Trouble is, chonological is about the only way to go if you want to ensure that every cartoon gets released. Releasing them piecemeal like Warner traditionally does just ensures that What's Opera, Doc? and One Froggy Evening gets released over and over again while a lot of the thirties stuff that some of us like lanquishes in the vaults. Personally, I like the idea of chronlogical character releases only because it ensures completeness. I don't watch cartoons one right after the other. They are appetizers for the main feature for me, as they were intended. So I frankly don't care whether they flow well as a complete program on their own or not. Each cartoon to me is like a book filed on the shelf, easily obtainable when I want to watch it. I guess I'm that anal-retentive type referred to earlier that likes to stare at my collection. And no, I haven't yet made it through the Pluto set. But when I want to find a given Pluto cartoon from a given year, I know exactly where to find it.

#11 of 38 bigshot

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Posted November 22 2011 - 06:03 AM

What they should do is create a nice big collection of assorted cartoons... Different eras, different characters, different series.... and sell it for six months to a year as individual disks and bundled together as a set. Then retire that set and release another with no double dipping. Keep the cartoons in rotation like that forever. But they're not interested in long term marketing strategies. They only care about now. It's like DC restarting all their comic book lines again from number one again. They start over and never complete what they start.

#12 of 38 JoHud

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Posted November 22 2011 - 06:27 AM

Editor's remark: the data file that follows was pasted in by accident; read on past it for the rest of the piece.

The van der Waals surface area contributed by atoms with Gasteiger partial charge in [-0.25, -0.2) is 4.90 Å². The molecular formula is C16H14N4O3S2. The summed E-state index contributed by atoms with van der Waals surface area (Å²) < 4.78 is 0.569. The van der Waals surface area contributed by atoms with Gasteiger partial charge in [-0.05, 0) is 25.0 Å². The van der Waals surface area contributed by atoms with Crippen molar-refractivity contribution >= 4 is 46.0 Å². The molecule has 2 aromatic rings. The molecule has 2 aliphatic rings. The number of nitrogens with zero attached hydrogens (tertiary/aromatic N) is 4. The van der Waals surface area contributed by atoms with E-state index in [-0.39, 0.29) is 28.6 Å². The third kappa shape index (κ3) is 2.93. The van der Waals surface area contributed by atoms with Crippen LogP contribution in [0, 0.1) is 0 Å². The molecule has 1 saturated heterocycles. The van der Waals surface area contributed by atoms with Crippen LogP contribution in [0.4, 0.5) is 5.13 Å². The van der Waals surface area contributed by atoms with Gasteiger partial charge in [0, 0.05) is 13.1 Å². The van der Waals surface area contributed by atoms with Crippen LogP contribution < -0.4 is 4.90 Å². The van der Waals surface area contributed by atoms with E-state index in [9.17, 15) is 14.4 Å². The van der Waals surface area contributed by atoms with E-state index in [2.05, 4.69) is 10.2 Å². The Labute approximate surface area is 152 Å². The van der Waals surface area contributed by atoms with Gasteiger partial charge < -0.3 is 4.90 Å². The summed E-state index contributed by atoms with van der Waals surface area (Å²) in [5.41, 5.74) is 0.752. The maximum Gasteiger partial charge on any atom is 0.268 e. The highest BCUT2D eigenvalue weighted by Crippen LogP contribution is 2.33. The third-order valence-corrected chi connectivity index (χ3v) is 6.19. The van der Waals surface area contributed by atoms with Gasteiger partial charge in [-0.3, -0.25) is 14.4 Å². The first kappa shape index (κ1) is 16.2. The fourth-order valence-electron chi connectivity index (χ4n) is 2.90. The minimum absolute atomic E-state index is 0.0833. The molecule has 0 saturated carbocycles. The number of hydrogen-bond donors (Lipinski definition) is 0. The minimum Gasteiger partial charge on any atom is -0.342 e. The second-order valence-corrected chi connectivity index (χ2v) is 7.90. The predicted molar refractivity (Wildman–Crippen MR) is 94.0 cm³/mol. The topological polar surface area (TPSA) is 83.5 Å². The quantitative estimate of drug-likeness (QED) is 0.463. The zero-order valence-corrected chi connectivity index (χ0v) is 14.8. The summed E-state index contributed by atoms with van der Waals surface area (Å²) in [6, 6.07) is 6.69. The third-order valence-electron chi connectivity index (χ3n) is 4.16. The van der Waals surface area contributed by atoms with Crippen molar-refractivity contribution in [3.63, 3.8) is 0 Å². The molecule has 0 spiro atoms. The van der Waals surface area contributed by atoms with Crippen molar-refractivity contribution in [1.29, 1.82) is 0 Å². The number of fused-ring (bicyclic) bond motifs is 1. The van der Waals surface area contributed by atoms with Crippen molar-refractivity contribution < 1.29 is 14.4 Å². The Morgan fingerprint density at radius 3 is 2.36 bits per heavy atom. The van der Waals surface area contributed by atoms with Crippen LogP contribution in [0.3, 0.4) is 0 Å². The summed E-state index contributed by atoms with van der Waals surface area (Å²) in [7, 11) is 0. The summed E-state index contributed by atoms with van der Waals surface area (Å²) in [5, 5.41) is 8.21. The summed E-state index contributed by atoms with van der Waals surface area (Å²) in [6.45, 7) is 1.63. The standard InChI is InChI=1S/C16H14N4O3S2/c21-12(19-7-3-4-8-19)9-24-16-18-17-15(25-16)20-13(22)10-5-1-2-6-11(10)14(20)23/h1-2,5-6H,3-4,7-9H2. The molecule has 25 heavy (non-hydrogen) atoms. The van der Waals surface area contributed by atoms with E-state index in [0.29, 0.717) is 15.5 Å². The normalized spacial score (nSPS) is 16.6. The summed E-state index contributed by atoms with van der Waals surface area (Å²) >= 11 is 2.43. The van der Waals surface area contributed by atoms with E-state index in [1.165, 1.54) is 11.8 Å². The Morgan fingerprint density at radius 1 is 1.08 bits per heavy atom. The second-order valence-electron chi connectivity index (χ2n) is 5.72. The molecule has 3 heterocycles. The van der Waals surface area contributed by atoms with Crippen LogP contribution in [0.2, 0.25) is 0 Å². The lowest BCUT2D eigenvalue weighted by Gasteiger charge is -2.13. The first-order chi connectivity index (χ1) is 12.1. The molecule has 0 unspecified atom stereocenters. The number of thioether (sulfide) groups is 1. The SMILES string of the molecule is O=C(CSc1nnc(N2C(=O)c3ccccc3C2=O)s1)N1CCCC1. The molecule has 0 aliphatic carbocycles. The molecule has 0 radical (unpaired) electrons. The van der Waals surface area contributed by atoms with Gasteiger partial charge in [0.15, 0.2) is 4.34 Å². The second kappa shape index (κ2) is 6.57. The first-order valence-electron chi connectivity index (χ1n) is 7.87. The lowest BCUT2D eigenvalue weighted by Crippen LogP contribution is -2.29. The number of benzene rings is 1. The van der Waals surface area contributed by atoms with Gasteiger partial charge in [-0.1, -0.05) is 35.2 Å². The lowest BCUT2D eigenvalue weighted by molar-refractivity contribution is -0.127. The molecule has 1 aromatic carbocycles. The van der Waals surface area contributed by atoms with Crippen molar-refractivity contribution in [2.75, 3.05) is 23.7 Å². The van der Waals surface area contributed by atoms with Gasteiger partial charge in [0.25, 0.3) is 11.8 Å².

There are some cartoon characters that I found held up rather well back-to-back--The first volume of Woody Woodpecker, Popeye, Goofy, and Donald Duck. However, I agree that the nature of LT would make it better to mix it up. I would still prefer chronological sets, however, I think that would only be financially possible in a collector's niche market such as the WAC. Same with the non-T&J/Tex Avery MGM library. The "all-stars" Platinum Collections are probably the best bet in mass retail.

I'm all in favor of complete runs as long as its a consistant series. LT/MM on the other hand is by and large utter garbage for its first whole decade.

That's a matter of opinion, though I may agree on the "post-Bosko/Pre-Porky" era. Though even those aren't that bad and have some interesting curios.

#13 of 38 bigshot

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Posted November 22 2011 - 07:12 AM

The early music based Rubber Hose cartoons aren't garbage. They're just totally different than the later story driven cartoons. It's Got Me Again, You Don't Know What You're Doing, Hittin the Trail for Hallelujah Land and many of the early Boskos (before Harman and Ising lost steam) are great cartoons.